It was 50 years ago today that the Sgt. Pepper’s Lonely Hearts Club Band photo shoot took place.
Thursday marks the 50th anniversary of the taking of the famous photo that would grace the cover of the album that features tracks such as “When I’m Sixty Four,” “With a Little Help From My Friends,” “Lucy in the Sky with Diamonds.” The album — which took a little over three months to produce, over four to six sessions a week — sold 2.5 million copies in its first three months, TIME reported in a 1967 cover story, after it hit record stores on June 1, 1967.
The album cover featured a Pop-Edwardian design by English Painter Peter Blake and his wife Jann Haworth, with a star-studded crowd — including eight Beatles — gathered around a grave.
“Eight? Well, four of them, standing around looking like wax dummies, are indeed wax models of the Beatles as most people remember them: nicely brushed long hair, dark suits, faces like sassy choirboys,” TIME observed. “The other four Beatles are very much alive: thin, hippie-looking, mustachioed, bedecked in bright, bizarre uniforms. Though their expressions seem subdued, their eyes glint with a new awareness tinged with a little of the old mischief. As for the grave in the foreground: it has THE BEATLES spelled out in flowers trimmed with marijuana plants.”
The rest of the crowd included Marilyn Monroe, Karl Marx, Edgar Allan Poe, Albert Einstein, Lawrence of Arabia, Mae West, Sonny Listen and many others.
“To help us get into the character of Sgt. Pepper’s band, we started to think about who our heroes might be,” Paul McCartney later reflected, when the band members and their colleagues’ reflections on how the fantastic image came about were brought together in The Beatles Anthology. “It got to be anyone we liked.”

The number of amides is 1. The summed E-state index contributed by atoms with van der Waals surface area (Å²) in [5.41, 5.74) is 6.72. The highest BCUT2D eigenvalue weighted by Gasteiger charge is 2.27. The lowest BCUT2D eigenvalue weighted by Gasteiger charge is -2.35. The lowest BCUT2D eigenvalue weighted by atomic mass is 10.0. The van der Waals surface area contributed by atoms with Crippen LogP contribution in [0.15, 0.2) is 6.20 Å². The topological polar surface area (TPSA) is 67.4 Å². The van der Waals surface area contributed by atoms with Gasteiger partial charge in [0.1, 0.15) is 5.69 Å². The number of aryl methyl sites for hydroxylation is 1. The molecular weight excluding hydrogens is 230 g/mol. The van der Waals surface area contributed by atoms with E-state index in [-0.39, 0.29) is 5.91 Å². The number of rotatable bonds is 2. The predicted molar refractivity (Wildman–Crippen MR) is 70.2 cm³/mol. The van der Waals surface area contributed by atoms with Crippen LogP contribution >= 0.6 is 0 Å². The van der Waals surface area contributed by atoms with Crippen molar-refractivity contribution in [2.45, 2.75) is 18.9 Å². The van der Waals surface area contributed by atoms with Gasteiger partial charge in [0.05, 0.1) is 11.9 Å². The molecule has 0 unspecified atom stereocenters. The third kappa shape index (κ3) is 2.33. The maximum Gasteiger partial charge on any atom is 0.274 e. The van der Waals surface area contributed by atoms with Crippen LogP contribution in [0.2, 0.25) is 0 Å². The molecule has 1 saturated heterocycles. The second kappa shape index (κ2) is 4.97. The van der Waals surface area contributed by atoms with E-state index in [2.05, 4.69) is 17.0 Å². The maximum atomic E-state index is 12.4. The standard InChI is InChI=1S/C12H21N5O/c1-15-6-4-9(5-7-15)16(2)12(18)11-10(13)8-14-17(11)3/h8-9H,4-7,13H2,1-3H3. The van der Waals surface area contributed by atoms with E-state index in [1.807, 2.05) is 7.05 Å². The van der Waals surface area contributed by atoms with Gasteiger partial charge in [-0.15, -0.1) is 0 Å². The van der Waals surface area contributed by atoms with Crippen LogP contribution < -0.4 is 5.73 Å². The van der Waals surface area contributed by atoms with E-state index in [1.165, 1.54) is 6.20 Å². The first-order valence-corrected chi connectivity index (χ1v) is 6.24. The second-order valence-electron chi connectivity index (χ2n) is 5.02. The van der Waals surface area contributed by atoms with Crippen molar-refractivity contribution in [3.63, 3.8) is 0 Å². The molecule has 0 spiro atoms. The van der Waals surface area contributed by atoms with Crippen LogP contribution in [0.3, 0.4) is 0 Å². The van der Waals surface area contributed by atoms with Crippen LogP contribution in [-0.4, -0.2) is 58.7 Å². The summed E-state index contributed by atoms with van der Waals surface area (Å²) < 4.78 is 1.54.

Record manager Neil Aspinall went to different libraries to get prints of those people, which Blake blew up and tinted to construct a collage.
“We went for bright, psychedelic colours, a bit like the fluorescent socks you used to get in the Fifties (they came in very pink very turquoise, or very yellow),” McCartney said in the book. “At the back of our minds, I think the plan was to have garish uniforms which would actually go against the idea of uniform.”
The only figure the band liked who got didn’t make the final version of the photo was Gandhi, because EMI record label executives worried that the depiction would be perceived as sacrilegious. So a palm frond replaced the image of him sitting under a palm tree.
The label was also worried that the celebrities would object to the use of their images on the cover and sue, so each celebrity was contacted for permission. The only one who didn’t give it was Leo Gorcey of the Bowery Boys, who wanted to be paid $500.
In this case, judging something by its cover is accurate. “With characteristic self-mockery, the Beatles are proclaiming that they have snuffed out their old selves to make room for the new Beatles incarnate, and there is some truth to it. ” TIME declared in its Sep. 22, 1967, cover story on how the rock band was revolutionizing pop music. “Without having lost any of the genial anarchism with which they helped revolutionize the life style of young people in Britain, Europe and the U.S., they have moved on to a higher artistic plateau.”